What a difference a boom makes
Construction spending in Alberta down after adjusting for inflation
By Rob Roach, ATB Economics 15 February 2023 1 min read
At the risk of turning into a pillar of salt, today’s Owl looks back at how Alberta’s construction sector performed in 2022 compared to previous years.
On a constant dollar basis,* total spending on the construction and renovation of buildings in Alberta came in at $17.2 billion last year.
This was 1.4% below what was spent in 2021 and a whopping 38.4% less than in 2014.
In contrast to Alberta, national constant dollar spending on construction in 2022 was only 0.1% lower than in 2014. This highlights the extent of the pullback in activity in Alberta since the end of the last economic boom in the province.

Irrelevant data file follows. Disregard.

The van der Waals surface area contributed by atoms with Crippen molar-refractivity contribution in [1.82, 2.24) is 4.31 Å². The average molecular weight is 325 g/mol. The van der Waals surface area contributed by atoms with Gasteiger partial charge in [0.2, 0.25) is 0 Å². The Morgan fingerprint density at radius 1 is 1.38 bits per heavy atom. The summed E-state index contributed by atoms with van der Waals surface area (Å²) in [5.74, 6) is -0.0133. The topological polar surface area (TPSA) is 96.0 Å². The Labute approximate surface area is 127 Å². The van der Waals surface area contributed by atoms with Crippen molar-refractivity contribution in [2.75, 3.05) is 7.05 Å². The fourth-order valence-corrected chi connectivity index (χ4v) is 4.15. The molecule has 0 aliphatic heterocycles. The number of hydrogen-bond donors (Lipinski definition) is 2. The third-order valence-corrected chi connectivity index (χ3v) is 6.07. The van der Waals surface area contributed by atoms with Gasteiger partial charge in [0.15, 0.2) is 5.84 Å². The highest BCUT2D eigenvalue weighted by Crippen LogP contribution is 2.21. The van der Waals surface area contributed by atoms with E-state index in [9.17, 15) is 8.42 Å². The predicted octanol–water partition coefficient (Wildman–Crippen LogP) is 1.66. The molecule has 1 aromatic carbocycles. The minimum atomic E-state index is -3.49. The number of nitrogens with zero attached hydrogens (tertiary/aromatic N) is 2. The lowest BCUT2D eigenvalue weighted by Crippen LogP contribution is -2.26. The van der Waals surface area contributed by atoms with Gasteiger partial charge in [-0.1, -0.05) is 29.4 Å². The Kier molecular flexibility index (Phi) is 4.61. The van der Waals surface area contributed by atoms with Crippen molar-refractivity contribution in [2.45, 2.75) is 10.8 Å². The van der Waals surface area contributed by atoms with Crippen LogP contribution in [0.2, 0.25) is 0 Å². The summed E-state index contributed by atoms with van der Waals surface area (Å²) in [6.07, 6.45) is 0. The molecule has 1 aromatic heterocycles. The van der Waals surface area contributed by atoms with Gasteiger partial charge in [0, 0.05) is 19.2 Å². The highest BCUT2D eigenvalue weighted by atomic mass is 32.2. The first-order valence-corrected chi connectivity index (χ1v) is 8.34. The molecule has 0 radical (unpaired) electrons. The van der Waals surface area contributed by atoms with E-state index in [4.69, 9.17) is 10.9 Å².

Annual residential spending in Alberta was down by 3.0% compared to 2021 while non-residential spending was up by 1.7%.
On the back of a strong increase in the non-residential category, inflation-adjusted building construction spending in Calgary was 6.2% higher in 2022 than in 2021.
It was a different story in Edmonton, with total annual spending down by 8.0%.
The impact of inflation in the construction sector is evident when we consider that annual construction spending in Alberta in current rather than constant dollars was 15.8% higher in 2022 than in 2021.
Without adjusting for inflation, national spending was 11.3% higher in 2022 than in 2021, but 3.5% lower in constant dollars.
*Monthly estimates in constant dollars are calculated using quarterly deflators from the Building Construction Price Index (table 18-10-0135-01).
Answer to the previous trivia question: YouTube was launched on Valentine's Day in 2005.
Today’s trivia question: In what year was the Calgary Tower (née Husky Tower) completed?